Here are some notes that form another instalment in my occasional series of postings about commentaries and 'making of' features that aim to help people get more out of cultural works (albums, films, books and so on).
Previous postings in this series include
These notes are about two books I've read this year: Peter Biskind's Easy Riders, Raging Bulls, about the new Hollywood era of films that held sway between the late '60s and late '70s; and Douglas Wolk's Live at the Apollo, an account of James Brown's career-defining album of that name. As far as I'm concerned, Biskind fails and Wolk succeeds. Here's why.Continue reading "More reviews of cultural 'companions'"
Sometimes I miss the most obvious things to record here. For example, the one-day course Supporting Learning Relationships Online that I devised and deliver with Julia Duggleby, author of How to be an Online Tutor (among many other roles). The course is marketed and sold through the Chartered Institute of Personnel and Development.Continue reading "Course in Supporting Learning Relationships Online"
This month's issue of Prospect Magazine has the story that Brian Eno is organising a campaign that targets Tony Blair personally. At the next election Eno plans to "run a 'white suit', you-lied-to-the-people, Martin Bell-style candidate against Blair in his own Sedgefield constituency". Prospect suggests his chances of success are not completely negligible.
This would be a collision between a situationist prank and the performative function of everyday electoral politics. It's one thing for Bill Drummond to distribute Tennants Extra to the homeless and burn a million quid, for Bob Geldof and Bono to talk about third world debt from the podium, or even for Bruce Springsteen and REM to seek to mobilise the anti-Bush vote by touring swing states. It's a a qualitatively different act to train your cross-hairs so acutely on one tiny part of the democratic process that could have global ramifications. Celebrity is a currency that can be exchanged, albeit indirectly, for power, and Eno is known as a supreme networker with many influential friends. Possibly he is acting as a figurehead for a large body of public opinion, but, if he does not demonstrate this, his campaign raises thorny questions of legitimacy.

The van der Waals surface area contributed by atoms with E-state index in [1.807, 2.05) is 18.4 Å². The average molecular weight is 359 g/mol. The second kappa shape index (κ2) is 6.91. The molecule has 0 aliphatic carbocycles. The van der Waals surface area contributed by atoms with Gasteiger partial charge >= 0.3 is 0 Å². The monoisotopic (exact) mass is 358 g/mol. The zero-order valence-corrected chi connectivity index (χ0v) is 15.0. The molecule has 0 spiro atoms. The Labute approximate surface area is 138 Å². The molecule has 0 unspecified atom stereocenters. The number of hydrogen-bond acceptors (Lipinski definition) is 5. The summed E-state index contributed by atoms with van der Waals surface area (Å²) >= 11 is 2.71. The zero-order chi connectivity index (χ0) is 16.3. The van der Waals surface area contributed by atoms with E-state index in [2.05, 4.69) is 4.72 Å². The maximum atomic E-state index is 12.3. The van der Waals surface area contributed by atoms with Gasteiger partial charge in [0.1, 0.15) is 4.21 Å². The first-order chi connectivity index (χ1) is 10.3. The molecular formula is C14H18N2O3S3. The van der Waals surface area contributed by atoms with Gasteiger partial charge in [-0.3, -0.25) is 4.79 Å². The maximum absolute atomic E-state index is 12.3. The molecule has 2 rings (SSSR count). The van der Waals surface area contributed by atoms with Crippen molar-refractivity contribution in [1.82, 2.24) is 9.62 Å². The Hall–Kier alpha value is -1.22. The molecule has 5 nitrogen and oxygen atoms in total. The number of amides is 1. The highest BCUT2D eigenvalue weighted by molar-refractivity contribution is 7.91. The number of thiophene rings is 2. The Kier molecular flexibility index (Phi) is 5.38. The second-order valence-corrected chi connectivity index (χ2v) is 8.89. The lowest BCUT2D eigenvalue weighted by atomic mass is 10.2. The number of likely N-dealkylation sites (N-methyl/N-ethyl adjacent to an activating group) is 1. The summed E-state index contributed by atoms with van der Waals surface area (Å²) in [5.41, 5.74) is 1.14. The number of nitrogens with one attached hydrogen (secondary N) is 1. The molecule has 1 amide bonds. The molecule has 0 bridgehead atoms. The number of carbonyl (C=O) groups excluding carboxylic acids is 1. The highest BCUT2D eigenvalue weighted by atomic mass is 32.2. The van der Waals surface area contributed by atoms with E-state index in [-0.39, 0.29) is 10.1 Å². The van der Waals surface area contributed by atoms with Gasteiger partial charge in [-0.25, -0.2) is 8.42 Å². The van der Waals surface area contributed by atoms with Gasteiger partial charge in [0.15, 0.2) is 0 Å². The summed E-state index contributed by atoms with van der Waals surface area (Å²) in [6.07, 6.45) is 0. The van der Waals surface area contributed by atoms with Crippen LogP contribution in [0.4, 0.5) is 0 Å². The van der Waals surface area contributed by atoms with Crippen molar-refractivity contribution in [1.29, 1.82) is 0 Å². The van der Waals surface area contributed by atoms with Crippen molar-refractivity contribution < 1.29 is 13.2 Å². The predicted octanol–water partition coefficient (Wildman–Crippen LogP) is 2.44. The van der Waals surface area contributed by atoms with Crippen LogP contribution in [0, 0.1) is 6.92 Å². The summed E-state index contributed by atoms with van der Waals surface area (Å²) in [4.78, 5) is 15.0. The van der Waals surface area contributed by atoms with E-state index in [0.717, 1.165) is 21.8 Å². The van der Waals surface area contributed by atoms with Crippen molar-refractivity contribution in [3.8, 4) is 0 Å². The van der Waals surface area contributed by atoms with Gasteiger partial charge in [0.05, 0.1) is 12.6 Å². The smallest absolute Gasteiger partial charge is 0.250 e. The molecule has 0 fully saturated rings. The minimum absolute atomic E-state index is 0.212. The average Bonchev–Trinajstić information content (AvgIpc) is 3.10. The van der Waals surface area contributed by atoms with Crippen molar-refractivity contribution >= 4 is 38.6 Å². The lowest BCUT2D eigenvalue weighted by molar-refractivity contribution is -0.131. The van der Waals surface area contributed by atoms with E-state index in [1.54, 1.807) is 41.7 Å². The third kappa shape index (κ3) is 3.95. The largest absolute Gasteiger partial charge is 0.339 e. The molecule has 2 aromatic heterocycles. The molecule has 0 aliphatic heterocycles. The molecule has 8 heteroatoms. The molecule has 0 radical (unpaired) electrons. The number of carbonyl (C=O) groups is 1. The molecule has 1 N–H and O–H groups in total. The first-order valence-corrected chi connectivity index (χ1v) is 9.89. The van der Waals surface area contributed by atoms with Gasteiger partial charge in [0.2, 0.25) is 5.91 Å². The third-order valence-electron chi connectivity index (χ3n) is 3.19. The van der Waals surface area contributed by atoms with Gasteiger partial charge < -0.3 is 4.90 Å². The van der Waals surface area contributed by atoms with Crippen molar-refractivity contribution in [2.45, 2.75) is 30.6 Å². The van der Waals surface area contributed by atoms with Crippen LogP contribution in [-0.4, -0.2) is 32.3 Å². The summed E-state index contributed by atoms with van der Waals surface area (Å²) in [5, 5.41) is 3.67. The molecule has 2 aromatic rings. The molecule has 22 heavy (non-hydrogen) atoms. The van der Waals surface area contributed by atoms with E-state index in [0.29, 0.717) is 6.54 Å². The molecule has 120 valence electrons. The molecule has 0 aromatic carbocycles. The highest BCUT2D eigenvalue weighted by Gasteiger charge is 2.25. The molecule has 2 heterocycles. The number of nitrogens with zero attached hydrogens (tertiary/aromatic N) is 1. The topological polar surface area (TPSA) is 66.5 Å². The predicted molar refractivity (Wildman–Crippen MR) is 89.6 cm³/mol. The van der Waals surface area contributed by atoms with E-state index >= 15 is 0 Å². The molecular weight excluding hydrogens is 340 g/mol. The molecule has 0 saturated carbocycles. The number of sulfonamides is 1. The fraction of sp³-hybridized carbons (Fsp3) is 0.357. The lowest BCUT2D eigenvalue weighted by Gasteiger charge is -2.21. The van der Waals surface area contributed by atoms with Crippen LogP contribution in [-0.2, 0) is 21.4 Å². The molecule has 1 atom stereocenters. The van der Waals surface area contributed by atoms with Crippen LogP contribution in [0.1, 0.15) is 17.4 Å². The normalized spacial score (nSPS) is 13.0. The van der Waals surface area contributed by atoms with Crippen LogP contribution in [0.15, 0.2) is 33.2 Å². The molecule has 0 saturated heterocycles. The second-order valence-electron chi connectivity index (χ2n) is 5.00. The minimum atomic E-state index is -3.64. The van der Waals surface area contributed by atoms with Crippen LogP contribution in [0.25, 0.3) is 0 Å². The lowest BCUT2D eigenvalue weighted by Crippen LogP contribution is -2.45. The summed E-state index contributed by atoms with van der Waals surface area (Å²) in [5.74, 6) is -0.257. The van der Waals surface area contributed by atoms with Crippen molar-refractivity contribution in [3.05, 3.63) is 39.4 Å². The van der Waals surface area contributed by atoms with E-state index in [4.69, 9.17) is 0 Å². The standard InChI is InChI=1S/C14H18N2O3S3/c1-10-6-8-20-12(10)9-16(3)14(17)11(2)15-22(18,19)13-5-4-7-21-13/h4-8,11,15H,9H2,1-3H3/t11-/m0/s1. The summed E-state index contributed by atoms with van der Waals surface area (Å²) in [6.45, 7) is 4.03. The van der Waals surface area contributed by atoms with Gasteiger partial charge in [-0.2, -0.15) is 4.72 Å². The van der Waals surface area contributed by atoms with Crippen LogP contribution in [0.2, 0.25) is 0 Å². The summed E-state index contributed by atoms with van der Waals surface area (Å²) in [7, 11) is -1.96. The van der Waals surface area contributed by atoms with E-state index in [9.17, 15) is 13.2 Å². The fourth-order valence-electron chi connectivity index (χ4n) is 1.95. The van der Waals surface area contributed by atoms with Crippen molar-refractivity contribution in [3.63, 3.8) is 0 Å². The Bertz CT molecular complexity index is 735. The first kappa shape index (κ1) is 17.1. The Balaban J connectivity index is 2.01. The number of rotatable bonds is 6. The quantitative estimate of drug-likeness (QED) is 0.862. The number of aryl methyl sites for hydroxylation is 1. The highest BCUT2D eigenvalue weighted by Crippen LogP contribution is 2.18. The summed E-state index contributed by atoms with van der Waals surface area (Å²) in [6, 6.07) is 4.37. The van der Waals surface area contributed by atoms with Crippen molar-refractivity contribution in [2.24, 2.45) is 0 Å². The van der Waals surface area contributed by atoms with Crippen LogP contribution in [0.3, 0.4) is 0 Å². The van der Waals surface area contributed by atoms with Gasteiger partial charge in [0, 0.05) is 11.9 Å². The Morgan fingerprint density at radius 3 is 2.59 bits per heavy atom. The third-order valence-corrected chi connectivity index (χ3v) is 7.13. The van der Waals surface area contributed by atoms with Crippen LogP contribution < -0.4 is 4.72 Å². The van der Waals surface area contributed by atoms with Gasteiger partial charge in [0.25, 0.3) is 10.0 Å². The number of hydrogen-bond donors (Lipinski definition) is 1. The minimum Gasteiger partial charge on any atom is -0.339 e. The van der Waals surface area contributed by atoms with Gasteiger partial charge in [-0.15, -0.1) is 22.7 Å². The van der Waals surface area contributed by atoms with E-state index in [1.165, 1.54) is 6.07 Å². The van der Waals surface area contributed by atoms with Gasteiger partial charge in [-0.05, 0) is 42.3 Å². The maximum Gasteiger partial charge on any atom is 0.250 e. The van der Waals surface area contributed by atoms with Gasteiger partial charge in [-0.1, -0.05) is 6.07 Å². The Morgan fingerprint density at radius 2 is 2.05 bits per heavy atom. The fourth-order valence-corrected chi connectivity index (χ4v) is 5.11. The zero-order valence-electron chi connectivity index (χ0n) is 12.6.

Meanwhile Eno has made clear why he thinks Blair's statements on Iraq lack legitimacy.Continue reading "Eno vs. Blair; Art vs. politics"
Over the last the last three weeks, Tim Etchells, creative director of Forced Entertainment has been writing a blog of the company's rehearsals for its next show. His entry for 1 February sets the scene for the weeks of the collective improvisation from which they create their performances:
Rehearsal room activities:
Wandering the studio, whilst talking
Wandering the studio, whilst listening
Throwing the craft knife that someone (Richard?) has left in there into the small table, into the floor. Dropping the craft knife into some cardboard boxes left on the table. Dropping the craft knife so that it sticks into the floor.
Then two weeks later — after a pause in the entries — "Several days of abject stuckness", evoking, for me, the knottiness of Wittgenstein's "mental cramp". Apparently every Forcedents show goes through this stage, but it doesn't make it any easier knowing that when you're in the middle of it.
This is latest instalment of several self-explications of the company's working practice, following their video and CD-ROM, as well as Tim Etchells' excellent collection of essays and performance texts. Worth keeping an eye on.
[Update, 8 November 02006: following a redesign of the Forced Entertainment website, many of the links above have been updated. They still more or less fit the context, but apologies for any non-sequiturs in your hyperlinked journey.]
My posting yesterday turned into a bit of a rant in places, particularly on the subject of educational games. Today's is part spill-over of that rant, and part explanation of it.
Leaving aside the disingenuous and diffident aspects of smuggling learning under the cloak of 'fun', what I really want to say is that e-learning should leave space for learners (and, where applicable, their tutors) to re-negotiate the learning process as it unfolds. Learning providers should accept the degree to which this entails some loss of control.
The prevailing model in the market for e-learning is to design it as a product rather than a process. What do I mean by this? I mean that the interaction through which people learn is coded into the bits and bytes of the learning material, rather than being formulated as more open-ended activities that allow learners and tutors to improvise and make up their own interactions. E-learning in the guise of games is one example; e-learning that aims to emulate the production values of television is another, following the Video Arts example — as though adding 'celebrity sauce', by hiring a famous face to shoot a sketch or two, makes the learning more enticing and effective.Continue reading "What's wrong with e-learning: product and process"
In the US, the New Media Consortium and the National Learning Infrastructure Initiative have published a 23-page report on new developments in technology that they predict will have an impact on "teaching, learning or creative expression". You can download the full report for free via Raimond Reichert's review in elearning reviews.